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  • Case report
  • Open Access

Complexity of FGFR signalling in metastatic urothelial cancer

  • 1, 6,
  • 2, 3,
  • 1,
  • 1,
  • 1, 2,
  • 4,
  • 4,
  • 4,
  • 5,
  • 4,
  • 4 and
  • 2, 3Email author
Journal of Hematology & Oncology20158:119

  • Received: 20 September 2015
  • Accepted: 13 October 2015
  • Published:



Urothelial cancers (UC) are the fourth most common tumours worldwide after prostate (or breast), lung and colorectal cancer. Despite recent improvements in their management, UC remain an aggressive disease associated with a poor outcome. Following disease progression on first-line platinum-based chemotherapy, very few effective treatment options are available and none of them have shown significant improvement in overall survival. Alterations of the fibroblast growth factor receptor (FGFR) pathway including amplification, mutations and overexpression are common in UC. Pre-clinical data suggest that the presence of such dysregulations may confer sensitivity to FGFR inhibitors.

Materials and methods

We present here the case of a patient with a metastatic UC of the renal pelvis with lymph node metastases treated with the selective FGFR inhibitor AZD4547.


To date, the patient has been on a study drug for 32 months with acceptable tolerance and maintained radiological partial response as per RECIST 1.1 criteria. Exploratory biomarker analysis showed FGFR3, FGFR1, FGF-ligand and fibroblast growth factor receptor substrate 2 (FRS2) expression in the patient’s tumour, together with the presence of a germ-line mutation in the FGFR3 extracellular binding domain. This is not a known hotspot mutation, and the functional significance remains unclear.


The FGFR inhibitor AZD4547 exhibits antitumour activity in a metastatic urothelial cancer displaying FGFR1, FGFR3, FGF-ligand and FRS2 expression. This lends support to the further exploration of FGFR inhibitors in urothelial cancer. Further studies are required to determinate the most effective way to select those patients most likely to respond.


  • Urothelial cancer
  • FGFR
  • AZD4547
  • Biomarker


Urothelial cancers (UC) are the fourth most common tumours worldwide after prostate (or breast), lung and colorectal cancer [1] and originate along the transitional epithelium from the renal pelvis to the ureter, bladder and proximal two thirds of the urethra. Whilst bladder tumours account for 90–95 % of UC, upper tract urothelial cancers (UTUC) involving the renal pelvis and ureter are rare, representing only 5–10 % of all UC. Contrary to the improvement seen in overall survival (OS) in the last years in many other cancers, UC remains an aggressive disease associated with poor outcomes. Following radical surgical resection, the 10-year OS is 20–60 % for bladder cancer and 25 % for locally advanced UTUC [2, 3]. Similarly, following disease progression on first-line platinum-based chemotherapy combinations, very few effective treatment options are currently registered for metastatic UC, and none of them have shown significant improvement in OS. There is therefore an important unmet need for effective anticancer treatment in advanced UC. However, recently impressive clinical responses and progression-free survival benefit have been reported for both pembrolizumab and atezolizumab in UC patients who have failed first-line chemotherapy [4, 5]. These agents target the PD1/PDL1 T-cell checkpoint, and it is likely that immunotherapies will represent a significant advance in the treatment of metastatic UC patients. However, not all patients respond to these therapies, and work remains to be done to determine the molecularly defined disease segments which are sensitive to immunotherapies.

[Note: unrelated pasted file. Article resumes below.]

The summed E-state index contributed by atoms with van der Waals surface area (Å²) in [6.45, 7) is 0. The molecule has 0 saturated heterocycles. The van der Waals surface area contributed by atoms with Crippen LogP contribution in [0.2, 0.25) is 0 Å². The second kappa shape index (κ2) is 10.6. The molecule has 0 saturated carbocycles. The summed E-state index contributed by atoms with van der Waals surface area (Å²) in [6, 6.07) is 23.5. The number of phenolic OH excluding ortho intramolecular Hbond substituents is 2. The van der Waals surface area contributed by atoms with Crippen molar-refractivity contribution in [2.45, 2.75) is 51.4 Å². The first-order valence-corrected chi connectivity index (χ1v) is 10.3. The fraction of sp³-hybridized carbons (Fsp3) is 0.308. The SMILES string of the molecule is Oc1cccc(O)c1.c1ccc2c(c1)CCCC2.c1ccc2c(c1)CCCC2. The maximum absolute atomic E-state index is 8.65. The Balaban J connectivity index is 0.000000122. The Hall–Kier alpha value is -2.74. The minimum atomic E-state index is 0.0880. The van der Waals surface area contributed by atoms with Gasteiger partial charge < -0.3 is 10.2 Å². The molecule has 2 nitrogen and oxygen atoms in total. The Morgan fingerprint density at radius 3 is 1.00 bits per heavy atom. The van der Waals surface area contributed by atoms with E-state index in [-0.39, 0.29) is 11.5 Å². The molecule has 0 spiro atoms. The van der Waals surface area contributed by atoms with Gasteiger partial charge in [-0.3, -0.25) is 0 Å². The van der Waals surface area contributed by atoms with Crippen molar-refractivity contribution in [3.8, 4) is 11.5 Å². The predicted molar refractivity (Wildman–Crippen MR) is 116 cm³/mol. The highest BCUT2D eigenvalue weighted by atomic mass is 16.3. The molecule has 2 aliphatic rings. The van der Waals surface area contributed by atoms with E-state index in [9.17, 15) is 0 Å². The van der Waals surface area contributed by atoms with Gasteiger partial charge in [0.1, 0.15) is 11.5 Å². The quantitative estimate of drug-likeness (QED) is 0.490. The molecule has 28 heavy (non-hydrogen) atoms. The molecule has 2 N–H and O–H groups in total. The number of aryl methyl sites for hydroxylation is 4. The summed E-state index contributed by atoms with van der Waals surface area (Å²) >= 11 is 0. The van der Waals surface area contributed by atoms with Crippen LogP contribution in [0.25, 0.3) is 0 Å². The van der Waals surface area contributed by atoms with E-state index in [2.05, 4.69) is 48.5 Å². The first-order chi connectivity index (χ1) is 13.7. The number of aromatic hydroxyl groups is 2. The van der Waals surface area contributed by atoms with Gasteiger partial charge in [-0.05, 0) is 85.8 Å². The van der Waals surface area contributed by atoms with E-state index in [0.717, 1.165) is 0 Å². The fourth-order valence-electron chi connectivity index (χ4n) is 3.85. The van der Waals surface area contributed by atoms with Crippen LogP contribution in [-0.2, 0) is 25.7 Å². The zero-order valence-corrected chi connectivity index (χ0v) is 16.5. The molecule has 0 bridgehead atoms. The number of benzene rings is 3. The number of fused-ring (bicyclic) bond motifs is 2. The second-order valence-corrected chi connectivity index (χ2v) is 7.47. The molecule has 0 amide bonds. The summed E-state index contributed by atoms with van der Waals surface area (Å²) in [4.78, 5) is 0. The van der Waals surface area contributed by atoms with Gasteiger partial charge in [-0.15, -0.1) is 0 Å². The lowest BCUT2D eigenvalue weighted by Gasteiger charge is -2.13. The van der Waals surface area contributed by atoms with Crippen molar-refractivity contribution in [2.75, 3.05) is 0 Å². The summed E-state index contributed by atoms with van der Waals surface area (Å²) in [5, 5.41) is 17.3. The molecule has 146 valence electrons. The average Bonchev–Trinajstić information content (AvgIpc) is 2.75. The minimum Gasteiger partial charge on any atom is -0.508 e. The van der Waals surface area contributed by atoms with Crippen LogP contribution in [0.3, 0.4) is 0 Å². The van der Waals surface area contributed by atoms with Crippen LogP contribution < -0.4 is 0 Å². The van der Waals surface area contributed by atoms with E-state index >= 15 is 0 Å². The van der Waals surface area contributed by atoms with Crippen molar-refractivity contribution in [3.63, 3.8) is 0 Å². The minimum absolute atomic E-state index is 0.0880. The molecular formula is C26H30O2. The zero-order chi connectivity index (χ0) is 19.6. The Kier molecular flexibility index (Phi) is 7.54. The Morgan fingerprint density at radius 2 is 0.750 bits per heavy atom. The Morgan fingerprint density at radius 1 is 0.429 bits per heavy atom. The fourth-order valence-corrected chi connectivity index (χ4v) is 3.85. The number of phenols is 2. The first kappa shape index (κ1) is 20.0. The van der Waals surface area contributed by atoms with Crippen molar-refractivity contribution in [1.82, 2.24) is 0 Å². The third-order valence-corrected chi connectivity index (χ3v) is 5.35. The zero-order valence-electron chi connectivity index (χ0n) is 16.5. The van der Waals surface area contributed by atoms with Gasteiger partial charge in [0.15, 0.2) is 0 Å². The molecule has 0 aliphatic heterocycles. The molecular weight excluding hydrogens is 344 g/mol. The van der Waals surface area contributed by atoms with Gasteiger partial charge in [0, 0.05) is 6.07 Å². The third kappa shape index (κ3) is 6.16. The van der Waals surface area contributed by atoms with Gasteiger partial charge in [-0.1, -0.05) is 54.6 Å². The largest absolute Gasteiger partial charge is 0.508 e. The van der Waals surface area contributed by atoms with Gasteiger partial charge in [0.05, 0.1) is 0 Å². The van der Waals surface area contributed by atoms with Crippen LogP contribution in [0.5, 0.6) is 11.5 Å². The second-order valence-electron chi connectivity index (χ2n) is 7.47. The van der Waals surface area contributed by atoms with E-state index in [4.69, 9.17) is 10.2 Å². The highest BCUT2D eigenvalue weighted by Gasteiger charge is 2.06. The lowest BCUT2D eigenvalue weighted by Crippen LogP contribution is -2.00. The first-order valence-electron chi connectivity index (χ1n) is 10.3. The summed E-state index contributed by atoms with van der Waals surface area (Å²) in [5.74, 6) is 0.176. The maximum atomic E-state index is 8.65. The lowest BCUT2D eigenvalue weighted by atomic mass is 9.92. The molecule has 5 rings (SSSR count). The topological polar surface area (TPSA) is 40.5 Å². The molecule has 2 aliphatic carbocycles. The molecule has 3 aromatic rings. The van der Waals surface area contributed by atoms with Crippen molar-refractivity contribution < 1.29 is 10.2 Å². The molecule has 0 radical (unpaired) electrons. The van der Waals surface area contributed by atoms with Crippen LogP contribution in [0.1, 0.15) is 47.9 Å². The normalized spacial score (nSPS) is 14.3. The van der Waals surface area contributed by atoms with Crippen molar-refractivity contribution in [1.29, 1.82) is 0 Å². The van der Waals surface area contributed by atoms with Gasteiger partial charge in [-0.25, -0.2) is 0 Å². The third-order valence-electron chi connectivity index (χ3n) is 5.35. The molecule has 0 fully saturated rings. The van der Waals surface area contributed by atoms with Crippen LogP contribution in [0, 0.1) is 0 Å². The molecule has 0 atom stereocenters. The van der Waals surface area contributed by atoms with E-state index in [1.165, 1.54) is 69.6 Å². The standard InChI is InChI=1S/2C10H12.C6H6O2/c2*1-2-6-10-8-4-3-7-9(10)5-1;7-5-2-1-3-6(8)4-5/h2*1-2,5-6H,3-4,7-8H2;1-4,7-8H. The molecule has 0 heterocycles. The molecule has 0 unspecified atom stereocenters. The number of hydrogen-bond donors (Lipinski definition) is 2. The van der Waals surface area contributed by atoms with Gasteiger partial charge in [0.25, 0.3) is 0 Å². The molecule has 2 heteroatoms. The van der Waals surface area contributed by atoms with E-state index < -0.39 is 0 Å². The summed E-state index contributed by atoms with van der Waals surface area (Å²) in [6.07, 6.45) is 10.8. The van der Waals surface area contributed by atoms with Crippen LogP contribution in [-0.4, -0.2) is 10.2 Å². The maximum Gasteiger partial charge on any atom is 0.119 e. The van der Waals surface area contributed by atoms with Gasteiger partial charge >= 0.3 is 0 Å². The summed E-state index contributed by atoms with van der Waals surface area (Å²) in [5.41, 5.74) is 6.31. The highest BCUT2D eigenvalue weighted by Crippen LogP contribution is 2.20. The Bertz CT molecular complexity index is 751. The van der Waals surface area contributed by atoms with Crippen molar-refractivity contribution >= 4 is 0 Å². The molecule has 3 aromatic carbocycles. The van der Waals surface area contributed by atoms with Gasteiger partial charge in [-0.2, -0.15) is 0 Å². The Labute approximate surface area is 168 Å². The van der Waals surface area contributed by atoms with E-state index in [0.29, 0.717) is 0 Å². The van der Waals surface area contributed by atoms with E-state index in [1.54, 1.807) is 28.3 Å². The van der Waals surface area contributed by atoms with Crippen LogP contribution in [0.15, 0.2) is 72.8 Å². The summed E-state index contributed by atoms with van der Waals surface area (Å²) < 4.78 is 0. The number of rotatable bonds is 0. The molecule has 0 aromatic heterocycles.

In the last decade, numerous targeted therapies have been approved for the treatment of metastatic solid cancer such as breast, colon, melanoma or kidney cancers among others. However, despite the existence of various potential targetable molecular alterations such as in the epidermal growth factor receptor (EGFR), the mammalian target of rapamycin (mTOR) or the aurora A kinase pathways, no targeted agents have proven to be of clinical benefit for patients with UC. The fibroblast growth factor receptor (FGFR) pathway has also been extensively studied in UC. The FGF/FGFR signalling axis comprises of 18 ligands which bind to four highly conserved trans-membrane tyrosine-kinase receptors (FGFR1, 2, 3 and 4). Fibroblast growth factors (FGF) signalling through their cognate receptors play an important role in normal organ, vascular and skeletal development and in the homeostatic control of phosphate and bile acids. Genetic alterations of the FGFR genes including amplification, translocation and mutations promote cell proliferation, cell migration, anti-apoptosis and angiogenesis and have been described in a range of tumour types including urothelial cancers [6] (Table 1). Amplifications of the FGFR1 gene have been found in 9–10 %, FGFR2 gene in 0.8 % and FGFR3 gene in 3–5 % of UC cases [68]. FGFR3 has been shown to harbour activating mutations in 38–66 % of non-invasive UC and in 15–20 % of invasive UC, and a low prevalence of FGFR-gene fusions has been reported in UC [6, 9]. In addition, elevated expression of both FGFR1 and FGFR3, independent of FGFR gene amplification and mutation events, is reported to occur in a significant proportion of UC [6, 9]. In pre-clinical models, the presence of FGFR mutations, fusions and overexpression confers sensitivity to FGFR inhibitors [10, 11].
Table 1

Genomic abnormalities of the FGFR pathway in cancer



Prevalence (%)



Hormone receptor positive breast cancer

10–15 [20]

Squamous NSCLC

10–20 [21]

Urothelial cancer

9–10 [7]

Squamous cell carcinoma of the head and neck

10–17 [22]

Oesophageal squamous cell carcinoma

9 [23]


5 [11]



Gastric cancer

5–10 [24]

Triple negative breast cancer

4 [25]


Squamous NSCLC

3–5 [26]

Endometrial cancers

12 [27]